How can we make intellectual property better understood?


A new video from Ideas Matter and the Center for IP Understanding explores the gaps in people's understanding of intellectual property (IP), why a better understanding of IP is needed, and what can be done to improve IP awareness.

The video features interviews and presentations of business, government and academic experts at the Center for IP Understanding's recent 2020 IP Awareness Summit at the University of California Berkeley. 

What gaps are there in people’s understanding of intellectual property?

“We live in this global, transnational interconnected world where our very notions of property are being challenged every day,” said Tamal Shamoon, CEO of Intertrust Technologies.  Giving that the sharing of ideas takes place at lightning speed, some people ask why should we “chase down” those ideas with intellectual property protection. However, “we still need to tell inventors that the water is safe,” he said. 

There is a “tremendous public perception problem”, said Christine Cochran, Assistant General Counsel of Astellas US, for example, that patents are what is driving the price of prescription drugs. “That is demonstrably false,” she explained.

Part of the reason there are gaps in people’s understanding of IP, said Mickie Voges-Piatt of the Chicago-Kent School of Law, is that we often explain IP only in terms of the law.  To many people, she said, “the obscure language we use is so totally abstract and divorced from the real life of the person we’re talking to that it’s meaningless to them.”   

Why is better understanding of IP needed?

Disrespect for intellectual property is growing, said Gary Lauder, Venture Capitalist with Lauder Partners.  “There is unabashed copying, which is often euphemistically called ‘efficient infringement’,” he said.  “When people are free to do as they please, they usually imitate each other.” 

Josh Malone, a successful inventor, explained that intellectual property is imperative for individuals, for policymakers, and for innovation so that inventors can invest, take chances, and do more than they otherwise could simply on the basis of philanthropy or their own limited resources.  “Intellectual property allows us to take chances and break through and create new technologies that wouldn’t exist otherwise,” he explained.

What can be done to improve awareness and understanding of IP?

Other conference interviewees described a number of recent initiatives that are having a positive effect in helping to improve student, business, and public understanding of IP:

-- Public institutions including the World Intellectual Property Organization (WIPO), the UK IP Office, the European Patent Office, the EU IP Office have all produced useful materials for IP education from school age through university, said Prof. Ruth Soetendorp of Bournemouth University, the University of the Arts, London, and Cass Business School, City University of London.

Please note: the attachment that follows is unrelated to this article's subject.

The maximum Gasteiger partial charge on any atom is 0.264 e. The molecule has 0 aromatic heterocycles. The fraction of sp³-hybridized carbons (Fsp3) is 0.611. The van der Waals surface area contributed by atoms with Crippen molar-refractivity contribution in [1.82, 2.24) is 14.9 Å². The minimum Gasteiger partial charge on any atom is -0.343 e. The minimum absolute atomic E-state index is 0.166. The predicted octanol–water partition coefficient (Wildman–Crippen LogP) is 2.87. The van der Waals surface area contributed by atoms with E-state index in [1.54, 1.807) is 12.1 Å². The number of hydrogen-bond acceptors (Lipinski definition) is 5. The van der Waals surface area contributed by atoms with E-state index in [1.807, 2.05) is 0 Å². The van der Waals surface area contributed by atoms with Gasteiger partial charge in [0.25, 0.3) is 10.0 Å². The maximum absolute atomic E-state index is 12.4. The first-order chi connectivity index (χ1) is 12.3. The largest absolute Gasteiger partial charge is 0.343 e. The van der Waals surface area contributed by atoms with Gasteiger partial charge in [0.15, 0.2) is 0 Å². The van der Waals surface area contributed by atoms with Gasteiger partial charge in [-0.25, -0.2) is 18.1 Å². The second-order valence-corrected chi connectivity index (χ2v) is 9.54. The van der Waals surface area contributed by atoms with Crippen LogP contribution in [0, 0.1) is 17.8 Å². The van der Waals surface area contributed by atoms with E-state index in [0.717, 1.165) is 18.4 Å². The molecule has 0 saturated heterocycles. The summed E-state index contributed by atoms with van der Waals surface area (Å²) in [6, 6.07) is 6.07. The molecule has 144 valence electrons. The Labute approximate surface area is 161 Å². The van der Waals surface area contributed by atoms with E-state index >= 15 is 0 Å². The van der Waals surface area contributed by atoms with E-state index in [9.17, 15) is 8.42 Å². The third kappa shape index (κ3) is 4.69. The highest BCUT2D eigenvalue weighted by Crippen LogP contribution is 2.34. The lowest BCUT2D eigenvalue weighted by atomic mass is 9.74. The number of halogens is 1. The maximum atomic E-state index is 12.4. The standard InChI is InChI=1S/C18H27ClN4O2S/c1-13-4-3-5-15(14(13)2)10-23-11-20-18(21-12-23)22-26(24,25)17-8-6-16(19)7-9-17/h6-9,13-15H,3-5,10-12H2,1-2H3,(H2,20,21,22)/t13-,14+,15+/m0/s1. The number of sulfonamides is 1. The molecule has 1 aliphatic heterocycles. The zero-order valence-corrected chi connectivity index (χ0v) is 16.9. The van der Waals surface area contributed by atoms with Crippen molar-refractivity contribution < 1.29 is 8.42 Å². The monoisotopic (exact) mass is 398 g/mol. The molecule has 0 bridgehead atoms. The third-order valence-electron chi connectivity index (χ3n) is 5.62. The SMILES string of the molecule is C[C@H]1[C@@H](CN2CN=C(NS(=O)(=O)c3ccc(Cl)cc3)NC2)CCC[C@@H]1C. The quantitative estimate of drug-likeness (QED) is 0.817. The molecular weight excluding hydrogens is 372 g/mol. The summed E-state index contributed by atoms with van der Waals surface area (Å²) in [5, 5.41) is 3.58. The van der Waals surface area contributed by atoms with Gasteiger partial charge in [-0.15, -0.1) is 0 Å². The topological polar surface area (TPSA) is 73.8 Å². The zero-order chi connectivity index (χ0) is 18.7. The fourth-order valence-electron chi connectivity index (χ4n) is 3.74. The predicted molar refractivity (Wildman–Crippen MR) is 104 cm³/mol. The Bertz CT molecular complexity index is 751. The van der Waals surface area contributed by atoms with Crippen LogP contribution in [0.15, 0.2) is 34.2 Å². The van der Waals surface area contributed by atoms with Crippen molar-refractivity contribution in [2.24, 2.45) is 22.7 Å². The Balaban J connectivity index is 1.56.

-- Four years ago there was no US university or college teaching a full-credit course in intellectual property, said Dr Gary Michelson, M.D., of the Michelson Institute for Intellectual Property, which has helped to develop IP course texts and materials.  The University of California introduced such a course three years ago, and now there are more than 300 universities in the US alone that are offering a full-credit undergraduate course in IP or that have incorporated this material into a similar course such as entrepreneurship, he said.

-- The Intellectual Property Office of Singapore (IPOS) offers IP education and awareness at three levels, explained Alfred Yip, a Director at IPOS.  This includes a foundational level that promotes IP awareness among businesses, a second level of customised programs for government agencies and private enterprises, and the most advanced level that works with universities on certifications including a Masters of IP and Innovation Management, and a specialised certificate in intangible assets management.  

-- The State of Georgia was the first US state to do IP education among its K-12 school children, said Scott Frank, President and CEO of AT&T Intellectual Property.  It has also formed a University IP Alliance that includes about 30 universities that meet together quarterly.  “Our goal is to have every student in the university system to get a basic understanding, a basic awareness of intellectual property,” he said.  “Every job, no matter what you do, is going to touch on it, and if you don’t know what you’re doing you are going to potentially get yourself and your company in a lot of trouble.”

-- “The program I’m most proud of is our integrated masters program,” said Bo Heiden of the Center for IP Studies, Gothenberg, Sweden.  This approaches IP from a business perspective that focusses on building a knowledge-based business, and puts different groups of people including lawyers, engineers, bio students and designers together to discuss what they want to achieve, what knowledge needs to be developed, and how that can create value including by the use of IP. 


In short, said inventor Josh Malone, “We’ve got to educate people that we need the incentives, we need the rewards, we need ownership – intellectual property is property which means you own the rights to your creations.… That will encourage more creations which will then be propagated and everyone can enjoy.”

You can watch the full video here.  You can find information about the this and previous IP Awareness Summit events here, and about the Center for IP Understanding here.